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Choosing a Tattoo Design: Thinking About Your Ink
Some people have never considered getting a tattoo until they happen upon a unique image that speaks to them; others head into the tattoo shop with only a general idea of the tattoo they want. In either case, it’s helpful to examine your design options from a tattoo artist’s perspective to make sure the image will look as good on your skin as it does on paper. Some principles to consider:
Flash or custom?: Flash is the industry term for the dozens of designs that fill a tattoo shop’s walls or binders for customers to flip through. In higher-end shops, all these designs will have been drawn by the artists on staff. If you know you want a traditional or relatively simple image, flash can be an excellent way to go—after all, you can rest assured that the design will work well as a tattoo, and the artist likely even has some experience executing it. Even if you do opt for an original design, taking a look at a given shop’s flash can show you whether the shop’s style is a good fit for you.
Placement: Not every tattoo is right for every body part. Areas where skin is constantly being stretched will distort the image, and all that motion will shorten the tattoo’s lifespan by dispersing the ink particles. Symmetry is also a factor: asymmetrical designs may look odd along the spine or the bridge of the nose, for instance, whereas a too-symmetrical design could seem unbalanced on the side of the arm. Finally, there’s sensitivity to consider. Any design that relies on a great deal of precision will be a poor fit for painful areas, since twitching may disturb the needle’s action.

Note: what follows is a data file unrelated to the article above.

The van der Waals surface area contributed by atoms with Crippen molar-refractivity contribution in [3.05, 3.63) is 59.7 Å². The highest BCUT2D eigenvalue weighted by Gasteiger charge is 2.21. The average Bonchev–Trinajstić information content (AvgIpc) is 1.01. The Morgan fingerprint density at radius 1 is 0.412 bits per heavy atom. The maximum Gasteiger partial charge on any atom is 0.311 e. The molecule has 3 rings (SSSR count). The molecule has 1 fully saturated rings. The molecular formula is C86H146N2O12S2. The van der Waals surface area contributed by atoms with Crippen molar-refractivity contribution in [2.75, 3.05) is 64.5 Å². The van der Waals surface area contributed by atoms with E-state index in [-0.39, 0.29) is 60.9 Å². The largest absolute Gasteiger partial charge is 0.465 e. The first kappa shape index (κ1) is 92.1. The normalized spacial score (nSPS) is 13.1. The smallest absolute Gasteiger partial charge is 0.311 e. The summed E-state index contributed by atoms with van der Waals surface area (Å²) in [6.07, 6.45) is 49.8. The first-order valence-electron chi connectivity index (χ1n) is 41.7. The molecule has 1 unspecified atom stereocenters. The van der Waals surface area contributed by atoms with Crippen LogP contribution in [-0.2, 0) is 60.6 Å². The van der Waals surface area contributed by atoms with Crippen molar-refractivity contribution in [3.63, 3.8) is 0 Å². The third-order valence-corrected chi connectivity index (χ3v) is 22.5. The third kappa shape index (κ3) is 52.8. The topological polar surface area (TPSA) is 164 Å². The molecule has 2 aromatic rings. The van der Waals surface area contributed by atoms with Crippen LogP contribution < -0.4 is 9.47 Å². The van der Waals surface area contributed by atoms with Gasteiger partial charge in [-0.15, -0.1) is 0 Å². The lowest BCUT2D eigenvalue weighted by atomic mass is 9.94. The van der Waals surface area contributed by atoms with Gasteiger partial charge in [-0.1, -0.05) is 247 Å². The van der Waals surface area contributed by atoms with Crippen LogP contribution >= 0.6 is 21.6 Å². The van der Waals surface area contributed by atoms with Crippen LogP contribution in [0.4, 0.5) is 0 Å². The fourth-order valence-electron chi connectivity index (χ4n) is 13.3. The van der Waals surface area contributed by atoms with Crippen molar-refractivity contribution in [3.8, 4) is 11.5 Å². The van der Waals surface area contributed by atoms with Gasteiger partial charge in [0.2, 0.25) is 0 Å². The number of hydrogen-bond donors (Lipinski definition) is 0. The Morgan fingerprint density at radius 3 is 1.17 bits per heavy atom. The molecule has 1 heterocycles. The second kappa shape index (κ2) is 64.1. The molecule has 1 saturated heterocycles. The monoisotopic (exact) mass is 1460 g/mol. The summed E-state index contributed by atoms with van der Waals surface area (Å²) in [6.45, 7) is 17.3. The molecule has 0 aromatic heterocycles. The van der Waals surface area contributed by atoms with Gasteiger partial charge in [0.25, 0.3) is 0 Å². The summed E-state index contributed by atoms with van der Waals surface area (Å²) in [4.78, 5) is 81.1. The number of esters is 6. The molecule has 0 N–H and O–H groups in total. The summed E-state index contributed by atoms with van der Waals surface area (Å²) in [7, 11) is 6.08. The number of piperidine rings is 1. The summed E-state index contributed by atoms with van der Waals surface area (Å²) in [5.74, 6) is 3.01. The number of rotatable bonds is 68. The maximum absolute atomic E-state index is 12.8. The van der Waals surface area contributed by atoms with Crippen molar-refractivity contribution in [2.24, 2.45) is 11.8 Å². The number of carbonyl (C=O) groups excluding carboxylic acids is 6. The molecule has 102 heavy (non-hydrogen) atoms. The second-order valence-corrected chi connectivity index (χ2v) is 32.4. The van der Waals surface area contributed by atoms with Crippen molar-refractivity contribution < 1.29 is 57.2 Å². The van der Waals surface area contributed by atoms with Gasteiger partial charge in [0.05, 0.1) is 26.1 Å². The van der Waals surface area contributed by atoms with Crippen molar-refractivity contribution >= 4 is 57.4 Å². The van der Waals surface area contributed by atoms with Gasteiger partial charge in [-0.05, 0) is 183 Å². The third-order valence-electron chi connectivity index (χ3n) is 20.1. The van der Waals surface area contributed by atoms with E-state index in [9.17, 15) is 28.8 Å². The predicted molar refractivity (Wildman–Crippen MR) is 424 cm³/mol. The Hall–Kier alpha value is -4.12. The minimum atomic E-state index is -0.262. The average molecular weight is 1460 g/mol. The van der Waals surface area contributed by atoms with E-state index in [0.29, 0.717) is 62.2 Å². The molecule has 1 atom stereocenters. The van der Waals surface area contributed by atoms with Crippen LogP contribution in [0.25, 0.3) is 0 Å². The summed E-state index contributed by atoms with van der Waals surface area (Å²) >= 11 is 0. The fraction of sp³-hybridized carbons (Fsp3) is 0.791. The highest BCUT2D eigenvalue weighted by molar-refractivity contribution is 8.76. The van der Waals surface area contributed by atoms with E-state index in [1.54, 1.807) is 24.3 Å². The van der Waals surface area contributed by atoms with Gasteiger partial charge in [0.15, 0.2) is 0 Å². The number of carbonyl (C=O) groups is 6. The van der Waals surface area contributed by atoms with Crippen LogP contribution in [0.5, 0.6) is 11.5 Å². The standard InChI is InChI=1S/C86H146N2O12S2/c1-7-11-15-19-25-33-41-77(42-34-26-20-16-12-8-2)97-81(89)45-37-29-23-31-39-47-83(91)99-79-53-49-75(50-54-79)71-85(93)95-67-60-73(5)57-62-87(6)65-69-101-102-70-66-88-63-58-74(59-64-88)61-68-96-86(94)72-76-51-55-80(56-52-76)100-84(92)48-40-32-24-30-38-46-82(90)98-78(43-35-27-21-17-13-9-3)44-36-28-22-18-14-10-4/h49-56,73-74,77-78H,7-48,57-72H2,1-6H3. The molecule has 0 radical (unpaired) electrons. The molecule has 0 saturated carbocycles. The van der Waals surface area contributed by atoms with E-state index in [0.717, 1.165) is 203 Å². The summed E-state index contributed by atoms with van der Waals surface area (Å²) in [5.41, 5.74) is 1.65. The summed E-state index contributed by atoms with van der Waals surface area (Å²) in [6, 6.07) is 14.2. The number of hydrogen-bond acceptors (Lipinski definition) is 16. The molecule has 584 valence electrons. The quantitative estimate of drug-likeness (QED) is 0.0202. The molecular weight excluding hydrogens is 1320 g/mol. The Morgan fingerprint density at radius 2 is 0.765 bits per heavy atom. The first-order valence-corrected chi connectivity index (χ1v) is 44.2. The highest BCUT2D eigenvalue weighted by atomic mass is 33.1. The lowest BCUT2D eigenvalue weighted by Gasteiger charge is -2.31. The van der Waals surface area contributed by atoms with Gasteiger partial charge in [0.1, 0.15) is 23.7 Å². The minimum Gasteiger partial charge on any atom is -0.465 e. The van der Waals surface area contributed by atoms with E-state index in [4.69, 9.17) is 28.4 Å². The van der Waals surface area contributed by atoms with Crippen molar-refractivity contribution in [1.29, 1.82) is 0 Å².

Line: Tattooing relies on the skill of human hands, and however skilled those hands may be, they won’t achieve the control of a printer. Perfect circles and parallel lines are especially difficult to execute. (Try drawing either of these freehand. Now try it on a vibrating sheet of rubber.) For this reason, organic forms and irregular curves may end up looking more picture-perfect, although they can’t get too detailed. Because tattoo ink spreads under the skin over time, there’s a limit to how close together lines can be without merging.
Color: Black is the base of the most striking and durable tattoos, and it’s also the most versatile. Blue and red will still show up on darker skin, but if your skin is very dark, black may be your only option. In that case, a design with strong contrast between black ink and bare skin will be most legible. Even if your design does use color, a black outline is necessary to make shapes clear to viewers any farther away than the parrot on your shoulder.